Credimus! Possumus! Vincimus!
🤍 ❤ 🤍
This is the time for me to start looking for a new position. The first thing to do when you start this process, is to update your CV and resume. Although a lot of people (including myself until recently) think that these are two identical documents, in reality they are not. Resume is a short (max 3 pages) concise summary of your experience and achievements that show how you fit the future position. HR people screen tons of documents everyday, and they want to know if a person fits the position from the first glance. In CV, you describe your experience in details, mentioning all the projects that you have participated in, your contributions, what technologies have been used, etc. Moreover, if you have an academic experience, you list there all your publications and academic achievements. As a result, your CV could be quite long especially if you have huge experience, a lot of publications or both. Thus, if you have been chosen the interviewers may understand your experience in details.
Still, both these documents may share the same sections like education and working experience. In order to follow the DRY (don’t repeat yourself) principle and unify the style of my CV and resume, this time I have made them using the same LaTeX template called moderncv. In this article, I explain how I maintain these two documents together and list the modifications that I have made.
Nowadays, it is a quite popular to store semi-structured information using JSON format. Indeed, JSON files have quite simple structure and can be easily read by human beings. JSON syntax allows one to represent complex dependencies in data and avoid data duplication. Moreover, all modern programming languages have libraries that facilitate JSON parsing and storing data into this format. Not surprisingly, JSON is extensively used to return data in Application Programming Interfaces (APIs) .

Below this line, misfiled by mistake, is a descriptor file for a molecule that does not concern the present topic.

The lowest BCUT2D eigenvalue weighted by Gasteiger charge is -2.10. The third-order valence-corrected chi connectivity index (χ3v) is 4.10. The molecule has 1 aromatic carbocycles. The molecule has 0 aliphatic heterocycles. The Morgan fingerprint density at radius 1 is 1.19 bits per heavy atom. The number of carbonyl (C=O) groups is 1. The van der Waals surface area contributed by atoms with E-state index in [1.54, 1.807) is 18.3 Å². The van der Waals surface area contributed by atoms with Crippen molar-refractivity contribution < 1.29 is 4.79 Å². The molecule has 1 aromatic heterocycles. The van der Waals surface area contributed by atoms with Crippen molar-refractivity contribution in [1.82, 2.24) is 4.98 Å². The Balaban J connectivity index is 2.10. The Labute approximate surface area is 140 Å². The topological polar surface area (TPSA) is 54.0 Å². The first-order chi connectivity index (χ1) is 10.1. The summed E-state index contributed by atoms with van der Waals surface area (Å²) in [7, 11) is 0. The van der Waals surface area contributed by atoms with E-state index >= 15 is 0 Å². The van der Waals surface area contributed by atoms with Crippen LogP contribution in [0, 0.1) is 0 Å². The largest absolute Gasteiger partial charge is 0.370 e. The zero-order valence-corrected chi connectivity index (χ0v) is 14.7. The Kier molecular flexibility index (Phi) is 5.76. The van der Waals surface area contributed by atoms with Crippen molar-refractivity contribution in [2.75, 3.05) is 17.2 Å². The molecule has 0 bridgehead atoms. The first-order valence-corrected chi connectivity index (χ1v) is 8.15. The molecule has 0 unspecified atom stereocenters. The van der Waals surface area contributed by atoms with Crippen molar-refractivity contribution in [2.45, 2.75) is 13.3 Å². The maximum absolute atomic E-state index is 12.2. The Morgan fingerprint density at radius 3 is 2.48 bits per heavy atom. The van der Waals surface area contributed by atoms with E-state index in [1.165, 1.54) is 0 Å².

At the same time, data analysts prefer to deal with structured data represented in the form of series and dataframes. Unfortunately, transforming JSON data into structured format is not that straightforward. Previously, I preferred to develop code to parse manually complex JSON files and create a pandas dataframe from the parsed data. However, recently I have discovered a pandas function called
json_normalize that saved me some time in my projects. In this article, I explain how you can start using it in your projects.
Until recently, I used tmux occasionally, only if I had to run some experiments on a remote server and later see the results of the execution. Basically, I used it only as a mean to execute commands in the background. If I needed to run several commands on a remote server parallelly, I used to open several terminals, connect each of them to the remote host and then switch between them.
Recently, I started working with a remote server through
ssh more often and the routine, I used to, became very operation consuming. So, to improve my effectiveness, I spend several hours reading articles, watching videos and trainings how to use tmux. This article combines the knowledge I have acquired. It is also a crib for me if I forget something in the future.